The COVID-19 pandemic isn’t stopping Make-A-Wish Utah CEO Jared Perry BS’01 from creating magical experiences for kids with critical illnesses.
“Before COVID, 80 percent of wishes involved travel,” says Perry, who also serves on the Make-A-Wish Foundation of America’s advisory board. “Today, we’re doing things closer to home, like making over a child’s bedroom or spending time in a recording studio. One child in a wheelchair dreamed of being a firefighter for a day, and I’m happy to say we made that happen.”
Perry and his team—including several U alumni— work with more than 250 volunteers to produce lasting memories that take children’s minds off the difficult medical issues they’re facing. “The experience takes them from where they are to where they could be,” he says. “It gives them the emotional and physical strength to look forward.”
Perry takes part in as many wishes as he can. One of his favorites: Allowing Lucas, a 6-year-old boy with cancer, to fulfill his dream of being a policeman. Lucas was deputized by the mayor of Salt Lake City, given his own uniform, taken on a street patrol… he even visited a donut shop. Then his squad car got a call—help was needed at Hogle Zoo. Pronto! A helicopter flew Lucas to the zoo, where costumed Marvel superheroes were waiting. Together, they rounded up the bad guys, and Utah Gov. Gary Herbert proclaimed Lucas Day in his honor.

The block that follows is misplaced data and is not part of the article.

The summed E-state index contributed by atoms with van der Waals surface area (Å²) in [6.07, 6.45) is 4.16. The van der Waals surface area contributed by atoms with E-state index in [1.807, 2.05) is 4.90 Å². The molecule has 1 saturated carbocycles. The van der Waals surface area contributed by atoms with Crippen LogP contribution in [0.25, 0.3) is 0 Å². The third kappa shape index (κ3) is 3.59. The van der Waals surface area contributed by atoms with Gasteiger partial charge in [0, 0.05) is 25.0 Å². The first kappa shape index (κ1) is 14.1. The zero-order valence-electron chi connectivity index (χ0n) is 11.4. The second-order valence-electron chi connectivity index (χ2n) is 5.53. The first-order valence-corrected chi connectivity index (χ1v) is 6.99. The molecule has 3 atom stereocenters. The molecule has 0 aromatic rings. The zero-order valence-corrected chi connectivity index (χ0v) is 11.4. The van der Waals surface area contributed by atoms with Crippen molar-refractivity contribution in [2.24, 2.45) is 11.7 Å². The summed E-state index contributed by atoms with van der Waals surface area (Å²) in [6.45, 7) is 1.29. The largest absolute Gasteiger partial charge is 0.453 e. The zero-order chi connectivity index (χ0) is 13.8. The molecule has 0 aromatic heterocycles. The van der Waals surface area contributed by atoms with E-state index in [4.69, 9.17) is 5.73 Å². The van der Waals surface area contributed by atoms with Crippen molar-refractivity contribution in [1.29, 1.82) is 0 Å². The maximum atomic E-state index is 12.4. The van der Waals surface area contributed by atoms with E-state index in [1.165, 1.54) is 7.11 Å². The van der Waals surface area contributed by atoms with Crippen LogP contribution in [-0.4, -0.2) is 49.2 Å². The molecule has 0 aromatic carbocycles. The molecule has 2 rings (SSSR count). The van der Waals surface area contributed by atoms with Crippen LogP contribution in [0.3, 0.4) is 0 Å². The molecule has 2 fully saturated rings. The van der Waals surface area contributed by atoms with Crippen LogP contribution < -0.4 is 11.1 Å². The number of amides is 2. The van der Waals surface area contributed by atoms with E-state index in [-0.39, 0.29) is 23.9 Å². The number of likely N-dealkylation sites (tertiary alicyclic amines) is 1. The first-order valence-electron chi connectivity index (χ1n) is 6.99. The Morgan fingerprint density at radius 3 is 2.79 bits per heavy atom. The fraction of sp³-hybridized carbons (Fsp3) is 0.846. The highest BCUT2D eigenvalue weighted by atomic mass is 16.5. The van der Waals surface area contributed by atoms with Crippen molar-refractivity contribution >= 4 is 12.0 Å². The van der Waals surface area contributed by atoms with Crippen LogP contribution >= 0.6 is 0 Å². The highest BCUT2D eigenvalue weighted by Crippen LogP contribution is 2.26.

“Seeing the happiness on Lucas’s face made everything worthwhile,” remembers Perry, who previously served as executive director of the University of Utah Hospital Foundation. “Make-A-Wish is all about people coming together to make wishes possible.” He pauses a moment, then adds, “It’s the kind of job that makes me go home and hug my kids.”
Two of the physicians on the National Medical Advisory Council that Perry works with are also part of the U community: Deborah Bilder, a child psychiatrist with U of U Health (who completed the U’s triple board residency program in pediatrics and psychiatry), and Debra Regier MD’09. Bilder specializes in planning wishes for youngsters who can’t communicate their desires due to cognitive disabilities. “I’ll walk into a child’s room and see what the child loves,” she says. “What pictures are on the walls, which animals are there, which books are they enamored with? Then we’ll make plans around that.”
And Regier, the director of education at the Children’s National Rare Disease Institute in Washington, D.C., says her greatest joy is helping realize wishes not just for children, but also their parents. “Being able to show a family that the community supports them in creating happy memories is a really beautiful thing,” she says.